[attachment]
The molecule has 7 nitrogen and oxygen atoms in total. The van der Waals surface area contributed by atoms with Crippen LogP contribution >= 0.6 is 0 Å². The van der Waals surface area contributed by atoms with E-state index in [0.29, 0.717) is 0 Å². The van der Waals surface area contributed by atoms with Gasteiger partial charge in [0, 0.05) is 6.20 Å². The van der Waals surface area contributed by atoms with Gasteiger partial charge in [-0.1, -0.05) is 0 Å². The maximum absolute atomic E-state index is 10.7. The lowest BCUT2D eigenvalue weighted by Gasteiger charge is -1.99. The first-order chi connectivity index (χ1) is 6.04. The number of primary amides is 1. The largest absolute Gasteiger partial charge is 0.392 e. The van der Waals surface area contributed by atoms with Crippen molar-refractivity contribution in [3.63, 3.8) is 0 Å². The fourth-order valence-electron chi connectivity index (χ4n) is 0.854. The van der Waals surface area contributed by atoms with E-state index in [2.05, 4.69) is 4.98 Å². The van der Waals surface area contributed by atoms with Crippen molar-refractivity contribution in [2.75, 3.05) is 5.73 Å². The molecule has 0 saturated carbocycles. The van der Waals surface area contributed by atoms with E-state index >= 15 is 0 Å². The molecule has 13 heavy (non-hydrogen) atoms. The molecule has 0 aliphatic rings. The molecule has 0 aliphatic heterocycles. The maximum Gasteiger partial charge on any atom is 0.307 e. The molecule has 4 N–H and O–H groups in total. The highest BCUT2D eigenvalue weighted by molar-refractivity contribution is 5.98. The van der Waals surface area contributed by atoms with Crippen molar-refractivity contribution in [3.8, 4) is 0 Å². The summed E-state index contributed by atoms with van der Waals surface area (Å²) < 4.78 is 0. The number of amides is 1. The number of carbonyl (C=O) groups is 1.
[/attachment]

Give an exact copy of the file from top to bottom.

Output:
The molecule has 7 nitrogen and oxygen atoms in total. The van der Waals surface area contributed by atoms with Crippen LogP contribution >= 0.6 is 0 Å². The van der Waals surface area contributed by atoms with E-state index in [0.29, 0.717) is 0 Å². The van der Waals surface area contributed by atoms with Gasteiger partial charge in [0, 0.05) is 6.20 Å². The van der Waals surface area contributed by atoms with Gasteiger partial charge in [-0.1, -0.05) is 0 Å². The maximum absolute atomic E-state index is 10.7. The lowest BCUT2D eigenvalue weighted by Gasteiger charge is -1.99. The first-order chi connectivity index (χ1) is 6.04. The number of primary amides is 1. The largest absolute Gasteiger partial charge is 0.392 e. The van der Waals surface area contributed by atoms with Crippen molar-refractivity contribution in [3.63, 3.8) is 0 Å². The fourth-order valence-electron chi connectivity index (χ4n) is 0.854. The van der Waals surface area contributed by atoms with E-state index in [2.05, 4.69) is 4.98 Å². The van der Waals surface area contributed by atoms with Crippen molar-refractivity contribution in [2.75, 3.05) is 5.73 Å². The molecule has 0 saturated carbocycles. The van der Waals surface area contributed by atoms with E-state index >= 15 is 0 Å². The molecule has 13 heavy (non-hydrogen) atoms. The molecule has 0 aliphatic rings. The molecule has 0 aliphatic heterocycles. The maximum Gasteiger partial charge on any atom is 0.307 e. The molecule has 4 N–H and O–H groups in total. The highest BCUT2D eigenvalue weighted by molar-refractivity contribution is 5.98. The van der Waals surface area contributed by atoms with Crippen molar-refractivity contribution in [3.8, 4) is 0 Å². The summed E-state index contributed by atoms with van der Waals surface area (Å²) < 4.78 is 0. The number of amides is 1. The number of carbonyl (C=O) groups is 1.